OSS director Joe Schwarcz with Catherine Wang, a McGill master’s student in public health and a science communicator at the OSS (Photo: Owen Egan/Joni Dufour)

On Campus

Combatting quackery 

Dedicated to promoting science literacy and to pushing back against misinformation, McGill’s Office for Science and Society (OSS) regularly reaches large audiences through a variety of means (podcasts, newspaper columns, YouTube, online courses) to further its mission of “separating sense from nonsense.”

Story by Patrick McDonagh

May 2024

Ducks – rubber ducks, Donald Duck, ducks of all sorts – crowd the bookshelves of Joe Schwarcz’s office. “The ducks are here to remind me that we’re always surrounded by quacks, and we need to battle them,” says Schwarcz, BSc’69, PhD’74, the director of McGill’s Office for Science and Society (OSS).  

This spring, Schwarcz and his OSS team are celebrating 25 years of battling pseudoscience quackers and “separating sense from nonsense” – as the tagline on the OSS website states.  

The OSS, born in 1999 as the Office for Chemistry and Society (OCS) before changing its name and embracing all science a few years later, first consisted of three collaborators: Schwarcz, David Harpp and Ariel Fenster, PhD’73. The trio began working together in 1980 when they created an exhibition about chemistry that attracted tens of thousands to Montreal’s Expo ’67 site. 

The team gave frequent public lectures and created popular courses designed to both inform and entertain, including still-running online courses at McGill such as The Chemistry of Drugs and The Chemistry of Food (the latter of which recently boasted an enrollment of over 2,000 students). In 2014, the OSS launched Food for Thought, a MOOC (massive open online course) based on The Chemistry of Food, which has now been taken by upwards of 70,000 students.  

The team has also grown. Emily Shore, BA’07, DipPRMgmt’12, joined the OSS in 2010 as its public affairs and communications coordinator – “She basically runs everything!” says Schwarcz – and the office is now home to a stable of science communicators and a changing cast of student interns.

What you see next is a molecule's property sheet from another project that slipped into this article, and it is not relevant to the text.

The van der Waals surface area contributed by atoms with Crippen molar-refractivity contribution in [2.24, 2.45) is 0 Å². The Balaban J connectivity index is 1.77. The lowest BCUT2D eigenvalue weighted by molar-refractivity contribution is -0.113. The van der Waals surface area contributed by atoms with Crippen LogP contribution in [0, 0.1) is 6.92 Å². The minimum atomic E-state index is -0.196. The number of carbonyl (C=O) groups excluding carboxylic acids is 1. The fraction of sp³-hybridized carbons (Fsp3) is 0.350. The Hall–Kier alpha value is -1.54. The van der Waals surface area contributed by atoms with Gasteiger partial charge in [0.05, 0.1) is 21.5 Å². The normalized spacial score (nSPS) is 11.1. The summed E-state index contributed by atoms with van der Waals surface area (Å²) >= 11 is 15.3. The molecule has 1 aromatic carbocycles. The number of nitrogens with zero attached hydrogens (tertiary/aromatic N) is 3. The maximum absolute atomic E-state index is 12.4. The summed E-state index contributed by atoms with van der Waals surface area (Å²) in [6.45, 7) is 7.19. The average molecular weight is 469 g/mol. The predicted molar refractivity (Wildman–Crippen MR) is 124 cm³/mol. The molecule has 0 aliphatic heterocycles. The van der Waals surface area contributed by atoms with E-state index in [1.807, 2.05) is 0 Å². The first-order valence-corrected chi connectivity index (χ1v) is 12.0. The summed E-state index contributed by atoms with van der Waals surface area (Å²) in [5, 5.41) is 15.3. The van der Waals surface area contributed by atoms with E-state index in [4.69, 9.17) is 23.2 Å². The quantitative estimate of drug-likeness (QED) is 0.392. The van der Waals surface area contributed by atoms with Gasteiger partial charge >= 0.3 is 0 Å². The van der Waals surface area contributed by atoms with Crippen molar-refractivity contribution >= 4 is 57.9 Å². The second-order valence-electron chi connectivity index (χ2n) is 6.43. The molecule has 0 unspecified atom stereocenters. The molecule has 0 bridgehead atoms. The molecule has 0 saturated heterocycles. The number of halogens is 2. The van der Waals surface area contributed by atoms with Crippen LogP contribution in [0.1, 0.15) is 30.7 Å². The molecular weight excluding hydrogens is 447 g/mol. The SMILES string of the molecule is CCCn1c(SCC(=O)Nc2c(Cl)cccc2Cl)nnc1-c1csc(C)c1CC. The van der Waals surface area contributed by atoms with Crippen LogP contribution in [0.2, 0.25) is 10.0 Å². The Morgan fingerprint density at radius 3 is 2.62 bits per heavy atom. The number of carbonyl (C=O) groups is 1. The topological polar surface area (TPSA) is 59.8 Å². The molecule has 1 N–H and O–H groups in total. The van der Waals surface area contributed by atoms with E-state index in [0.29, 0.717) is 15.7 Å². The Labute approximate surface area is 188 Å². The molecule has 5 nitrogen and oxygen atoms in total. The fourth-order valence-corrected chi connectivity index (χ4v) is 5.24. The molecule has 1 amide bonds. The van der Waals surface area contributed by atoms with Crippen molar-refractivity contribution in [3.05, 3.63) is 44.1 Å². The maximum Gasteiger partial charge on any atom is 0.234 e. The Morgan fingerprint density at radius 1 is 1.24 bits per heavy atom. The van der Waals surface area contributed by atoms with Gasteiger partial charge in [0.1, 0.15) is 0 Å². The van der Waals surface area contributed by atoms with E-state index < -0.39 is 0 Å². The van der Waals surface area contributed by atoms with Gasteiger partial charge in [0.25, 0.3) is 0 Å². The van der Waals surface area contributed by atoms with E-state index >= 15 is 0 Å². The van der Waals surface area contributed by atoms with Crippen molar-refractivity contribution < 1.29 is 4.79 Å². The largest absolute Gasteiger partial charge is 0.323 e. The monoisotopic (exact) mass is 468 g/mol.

While Fenster has retired, Harpp, holder of the Tomlinson Chair in Science Education, continues to serve as a consultant, as does Lorne Trottier, BEng’70, MEng’73, DSc’06, whose gifts to the University have played a key role in supporting the OSS. The OSS-hosted Trottier Public Science Symposium, an annual public event, regularly brings leading scientists, policy experts, prominent journalists, and others to McGill, where they tackle topics ranging from the possibility of extra-terrestrial life to the role of science in the world of sport. 

Joe Schwarcz and Richard Pound
Schwarcz shares the stage at the 2023 Trottier Public Science Symposium with Richard Pound, the founding president of the World Anti-Doping Agency (Photo: Owen Egan/Joni Dufour)

A quarter-century of growth has seen the OSS find new ways to fight pseudoscience and demystify the workings of evidence-based science.  

“Twenty-five years ago, the internet was still in a fledgling state,” says Schwarcz. “Now, we’re using it to its full capacity, so we have certainly increased our reach.” Schwarcz’s popular radio show The Dr. Joe Show, which has run for an astonishing 43 years and was an established asset in the early days of the OSS, is now also available as a podcast.  

The OSS’s weekly newsletter boasts 35,000 subscribers, supplemented by Instagram and Facebook posts as well as Schwarcz’s “The Real Chemistry” weekly columns in the Montreal Gazette, which are accompanied by videos also posted on the OSS site and its YouTube channel.  

Other OSS members also enjoy prominent media profiles: science communicator Jonathan Jarry, BSc’03, who replaced the retired Fenster in 2017, appears in weekly segments on CTV Montreal and co-hosts The Body of Evidence podcast with OSS associate Christopher Labos, MDCM’06, MSc’14, a cardiologist who also writes a regular Gazette column focusing on health and medicine. All combined, the OSS’s trademark mix of science with a dose of playful whimsy reaches over 100,000 people weekly. 

“COVID opened the door to a tsunami of misinformation, about everything. Once all the nonsense about vaccines began spreading, those tentacles got into many other areas, too.” 

Joe Schwarcz, director of McGill’s Office for Science and Society

But even with those numbers, the office faces a daunting task. “COVID opened the door to a tsunami of misinformation, about everything,” says Schwarcz. “Once all the nonsense about vaccines began spreading, those tentacles got into many other areas, too. So, there’s a huge selection of battles to pick with so much quackery out there.”